Department of Justice Seal




(202) 514-2007


TDD (202) 514-1888



WASHINGTON, D.C. - More than seventy medical centers and billing companies have agreed to pay the United States almost $10 million to settle allegations that they submitted false claims for reimbursement to federally-funded health care insurance programs, the Justice Department announced today.

Today's settlement resolves allegations that from January 1, 1992 through June 30, 1996, the defendants submitted claims to Medicare and the Department of Defense TRICARE program for patient services that were not provided or ordered by a physician, not medically necessary, or for which the medical services were billed to obtain a higher reimbursement. The settlement also resolves allegations that from January 1998 to April 1999, the defendants fraudulently transferred assets to avoid having to repay the United States.

"The settlement is an example of the government's determination to ensure that the United States is compensated for conduct by physicians, medical centers and billing companies that defrauds Medicare and TRICARE," said Assistant Attorney General, David W. Ogden of the Justice Department's Civil Division.

The settling defendants, including Dr. Douglas Colkitt, who either owns, directs or controls the medical centers and billing companies, provided radiation oncology services to cancer patients in Pennsylvania, Maryland, New Jersey, New York, North Carolina, Ohio, Arizona, Illinois and Florida, or were in the business of billing for those services. Additional individual and corporate defendants who have also agreed to settle the government's allegations are paying money or waiving claims to assets that may assist the United States in collecting the full $9.885 million judgment. Allegations remain unresolved with respect to one company, EquiMed and a number of its subsidiaries.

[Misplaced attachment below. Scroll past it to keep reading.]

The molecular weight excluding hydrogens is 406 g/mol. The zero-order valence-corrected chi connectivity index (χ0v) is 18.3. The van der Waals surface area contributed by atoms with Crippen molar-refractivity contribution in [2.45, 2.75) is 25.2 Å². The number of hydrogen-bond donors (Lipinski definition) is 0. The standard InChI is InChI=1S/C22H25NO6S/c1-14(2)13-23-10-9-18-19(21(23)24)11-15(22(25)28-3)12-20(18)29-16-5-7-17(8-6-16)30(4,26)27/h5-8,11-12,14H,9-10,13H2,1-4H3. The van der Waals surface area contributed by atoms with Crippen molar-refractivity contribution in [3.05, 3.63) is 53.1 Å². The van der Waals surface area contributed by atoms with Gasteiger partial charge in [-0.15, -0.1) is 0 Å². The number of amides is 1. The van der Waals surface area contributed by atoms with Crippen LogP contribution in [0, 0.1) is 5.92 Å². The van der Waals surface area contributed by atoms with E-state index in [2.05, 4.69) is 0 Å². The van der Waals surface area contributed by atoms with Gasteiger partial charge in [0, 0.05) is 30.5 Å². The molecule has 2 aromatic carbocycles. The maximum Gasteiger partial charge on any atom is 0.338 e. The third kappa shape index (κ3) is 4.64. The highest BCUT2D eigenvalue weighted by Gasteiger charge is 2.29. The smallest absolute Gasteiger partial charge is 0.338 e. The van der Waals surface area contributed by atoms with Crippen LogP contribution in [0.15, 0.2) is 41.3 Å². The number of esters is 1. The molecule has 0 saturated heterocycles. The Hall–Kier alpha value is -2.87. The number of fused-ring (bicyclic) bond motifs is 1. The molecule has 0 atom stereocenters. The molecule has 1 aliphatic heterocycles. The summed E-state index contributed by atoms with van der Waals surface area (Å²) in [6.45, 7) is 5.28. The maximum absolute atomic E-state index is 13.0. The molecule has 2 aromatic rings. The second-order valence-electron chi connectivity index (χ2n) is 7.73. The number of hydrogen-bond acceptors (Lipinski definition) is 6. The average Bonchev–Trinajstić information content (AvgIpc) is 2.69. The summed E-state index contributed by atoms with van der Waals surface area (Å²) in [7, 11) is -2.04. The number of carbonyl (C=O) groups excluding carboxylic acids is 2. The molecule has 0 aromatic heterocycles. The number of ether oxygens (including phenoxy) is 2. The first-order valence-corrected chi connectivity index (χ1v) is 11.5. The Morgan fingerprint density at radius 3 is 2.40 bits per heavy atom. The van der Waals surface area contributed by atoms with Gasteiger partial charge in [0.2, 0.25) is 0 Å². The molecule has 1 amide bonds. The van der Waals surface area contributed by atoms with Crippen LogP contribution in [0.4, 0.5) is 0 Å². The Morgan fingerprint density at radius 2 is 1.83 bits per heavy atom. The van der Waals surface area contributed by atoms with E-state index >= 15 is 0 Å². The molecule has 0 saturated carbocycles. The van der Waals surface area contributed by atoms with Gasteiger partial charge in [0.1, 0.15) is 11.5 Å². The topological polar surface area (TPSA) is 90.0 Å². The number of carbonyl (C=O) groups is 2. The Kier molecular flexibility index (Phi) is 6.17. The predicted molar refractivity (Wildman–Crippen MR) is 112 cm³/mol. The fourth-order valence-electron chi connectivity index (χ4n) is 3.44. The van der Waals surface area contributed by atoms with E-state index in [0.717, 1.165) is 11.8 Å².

"Those health care providers that would defraud the United States by submitting false or fraudulent claims should expect the government to fight that fraud by seeking damages and penalties under the False Claims Act or under other civil or criminal statutes," said Lynne A. Battaglia, United States Attorney for Maryland.

The charges initially were brought under the qui tam or whistleblower provisions of the False Claims Act (FCA) by a doctor, Syed Rahman, who provided radiation oncology services for one of the defendants. Under the qui tam provisions of FCA, a private party can file an action on behalf of the United States and receive a portion of the settlement if the government takes over the case and reaches a monetary agreement with the defendants. The United States intervened in the lawsuit and filed its complaint in 1998. Dr. Rahman will receive 17.5% of any settlement payments that the U.S. recovers.

The case was investigated by the Office of Inspector General of the United States Department of Health and Human Services (Columbia, MD office) and the Defense Criminal Investigative Service of the United States Department of Defense (Baltimore, MD office). The case has been litigated jointly by the Civil Division of the United States Department of Justice, the United States Attorney's Offices for the District of Maryland and the Southern District of Florida, and with the assistance of the Department of Health and Human Services Office of Inspector General.